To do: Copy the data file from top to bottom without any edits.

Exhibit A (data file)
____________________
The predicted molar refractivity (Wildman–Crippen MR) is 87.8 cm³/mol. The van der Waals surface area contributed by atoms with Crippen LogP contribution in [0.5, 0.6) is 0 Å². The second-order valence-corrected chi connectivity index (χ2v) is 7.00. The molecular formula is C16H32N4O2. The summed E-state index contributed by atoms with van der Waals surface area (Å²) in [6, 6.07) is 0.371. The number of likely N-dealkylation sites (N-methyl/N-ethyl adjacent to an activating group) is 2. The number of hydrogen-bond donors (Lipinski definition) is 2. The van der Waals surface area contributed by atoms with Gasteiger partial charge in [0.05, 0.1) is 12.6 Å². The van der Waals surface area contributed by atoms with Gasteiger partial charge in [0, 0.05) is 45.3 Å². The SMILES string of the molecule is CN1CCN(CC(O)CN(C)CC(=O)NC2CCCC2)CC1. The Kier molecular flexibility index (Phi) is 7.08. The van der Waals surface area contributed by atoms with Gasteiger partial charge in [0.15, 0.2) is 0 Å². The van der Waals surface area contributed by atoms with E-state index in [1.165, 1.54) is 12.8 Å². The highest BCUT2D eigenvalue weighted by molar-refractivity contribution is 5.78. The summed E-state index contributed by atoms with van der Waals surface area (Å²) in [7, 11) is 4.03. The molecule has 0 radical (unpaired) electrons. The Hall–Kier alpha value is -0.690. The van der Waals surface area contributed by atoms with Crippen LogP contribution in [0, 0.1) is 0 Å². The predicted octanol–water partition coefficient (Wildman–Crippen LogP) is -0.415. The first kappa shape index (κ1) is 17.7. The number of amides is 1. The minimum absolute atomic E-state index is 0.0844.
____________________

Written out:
The predicted molar refractivity (Wildman–Crippen MR) is 87.8 cm³/mol. The van der Waals surface area contributed by atoms with Crippen LogP contribution in [0.5, 0.6) is 0 Å². The second-order valence-corrected chi connectivity index (χ2v) is 7.00. The molecular formula is C16H32N4O2. The summed E-state index contributed by atoms with van der Waals surface area (Å²) in [6, 6.07) is 0.371. The number of likely N-dealkylation sites (N-methyl/N-ethyl adjacent to an activating group) is 2. The number of hydrogen-bond donors (Lipinski definition) is 2. The van der Waals surface area contributed by atoms with Gasteiger partial charge in [0.05, 0.1) is 12.6 Å². The van der Waals surface area contributed by atoms with Gasteiger partial charge in [0, 0.05) is 45.3 Å². The SMILES string of the molecule is CN1CCN(CC(O)CN(C)CC(=O)NC2CCCC2)CC1. The Kier molecular flexibility index (Phi) is 7.08. The van der Waals surface area contributed by atoms with Gasteiger partial charge in [0.15, 0.2) is 0 Å². The van der Waals surface area contributed by atoms with E-state index in [1.165, 1.54) is 12.8 Å². The highest BCUT2D eigenvalue weighted by molar-refractivity contribution is 5.78. The summed E-state index contributed by atoms with van der Waals surface area (Å²) in [7, 11) is 4.03. The molecule has 0 radical (unpaired) electrons. The Hall–Kier alpha value is -0.690. The van der Waals surface area contributed by atoms with Crippen LogP contribution in [0, 0.1) is 0 Å². The predicted octanol–water partition coefficient (Wildman–Crippen LogP) is -0.415. The first kappa shape index (κ1) is 17.7. The number of amides is 1. The minimum absolute atomic E-state index is 0.0844.